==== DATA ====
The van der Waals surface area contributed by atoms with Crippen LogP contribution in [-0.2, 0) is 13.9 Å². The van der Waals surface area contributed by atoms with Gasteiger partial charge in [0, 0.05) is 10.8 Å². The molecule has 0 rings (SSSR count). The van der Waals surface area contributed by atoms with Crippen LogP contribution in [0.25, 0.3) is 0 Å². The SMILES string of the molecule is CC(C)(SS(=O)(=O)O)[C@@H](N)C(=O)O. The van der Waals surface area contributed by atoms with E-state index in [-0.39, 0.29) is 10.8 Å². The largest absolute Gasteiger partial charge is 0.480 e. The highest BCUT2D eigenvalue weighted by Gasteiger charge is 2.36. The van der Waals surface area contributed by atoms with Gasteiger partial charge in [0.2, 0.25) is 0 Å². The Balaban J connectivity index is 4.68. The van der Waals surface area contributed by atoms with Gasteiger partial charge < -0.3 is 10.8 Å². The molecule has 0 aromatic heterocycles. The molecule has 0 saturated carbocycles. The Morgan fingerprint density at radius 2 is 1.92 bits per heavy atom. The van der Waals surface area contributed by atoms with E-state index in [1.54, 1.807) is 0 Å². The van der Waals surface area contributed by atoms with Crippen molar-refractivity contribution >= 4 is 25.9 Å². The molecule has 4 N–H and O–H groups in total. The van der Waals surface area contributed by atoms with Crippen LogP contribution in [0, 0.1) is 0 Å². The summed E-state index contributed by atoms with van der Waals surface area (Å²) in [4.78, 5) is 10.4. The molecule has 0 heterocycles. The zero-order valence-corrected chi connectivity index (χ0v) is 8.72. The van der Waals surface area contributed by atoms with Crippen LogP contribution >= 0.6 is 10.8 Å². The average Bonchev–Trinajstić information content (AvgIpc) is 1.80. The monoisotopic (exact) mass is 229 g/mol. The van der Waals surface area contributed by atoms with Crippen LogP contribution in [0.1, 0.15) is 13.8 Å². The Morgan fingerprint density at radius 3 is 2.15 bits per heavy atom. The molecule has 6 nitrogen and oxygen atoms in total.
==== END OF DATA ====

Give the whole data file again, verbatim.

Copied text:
The van der Waals surface area contributed by atoms with Crippen LogP contribution in [-0.2, 0) is 13.9 Å². The van der Waals surface area contributed by atoms with Gasteiger partial charge in [0, 0.05) is 10.8 Å². The molecule has 0 rings (SSSR count). The van der Waals surface area contributed by atoms with Crippen LogP contribution in [0.25, 0.3) is 0 Å². The SMILES string of the molecule is CC(C)(SS(=O)(=O)O)[C@@H](N)C(=O)O. The van der Waals surface area contributed by atoms with E-state index in [-0.39, 0.29) is 10.8 Å². The largest absolute Gasteiger partial charge is 0.480 e. The highest BCUT2D eigenvalue weighted by Gasteiger charge is 2.36. The van der Waals surface area contributed by atoms with Gasteiger partial charge in [0.2, 0.25) is 0 Å². The Balaban J connectivity index is 4.68. The van der Waals surface area contributed by atoms with Gasteiger partial charge < -0.3 is 10.8 Å². The molecule has 0 aromatic heterocycles. The molecule has 0 saturated carbocycles. The Morgan fingerprint density at radius 2 is 1.92 bits per heavy atom. The van der Waals surface area contributed by atoms with E-state index in [1.54, 1.807) is 0 Å². The van der Waals surface area contributed by atoms with Crippen molar-refractivity contribution >= 4 is 25.9 Å². The molecule has 4 N–H and O–H groups in total. The van der Waals surface area contributed by atoms with Crippen LogP contribution in [0, 0.1) is 0 Å². The summed E-state index contributed by atoms with van der Waals surface area (Å²) in [4.78, 5) is 10.4. The molecule has 0 heterocycles. The zero-order valence-corrected chi connectivity index (χ0v) is 8.72. The van der Waals surface area contributed by atoms with Crippen LogP contribution >= 0.6 is 10.8 Å². The average Bonchev–Trinajstić information content (AvgIpc) is 1.80. The monoisotopic (exact) mass is 229 g/mol. The van der Waals surface area contributed by atoms with Crippen LogP contribution in [0.1, 0.15) is 13.8 Å². The Morgan fingerprint density at radius 3 is 2.15 bits per heavy atom. The molecule has 6 nitrogen and oxygen atoms in total.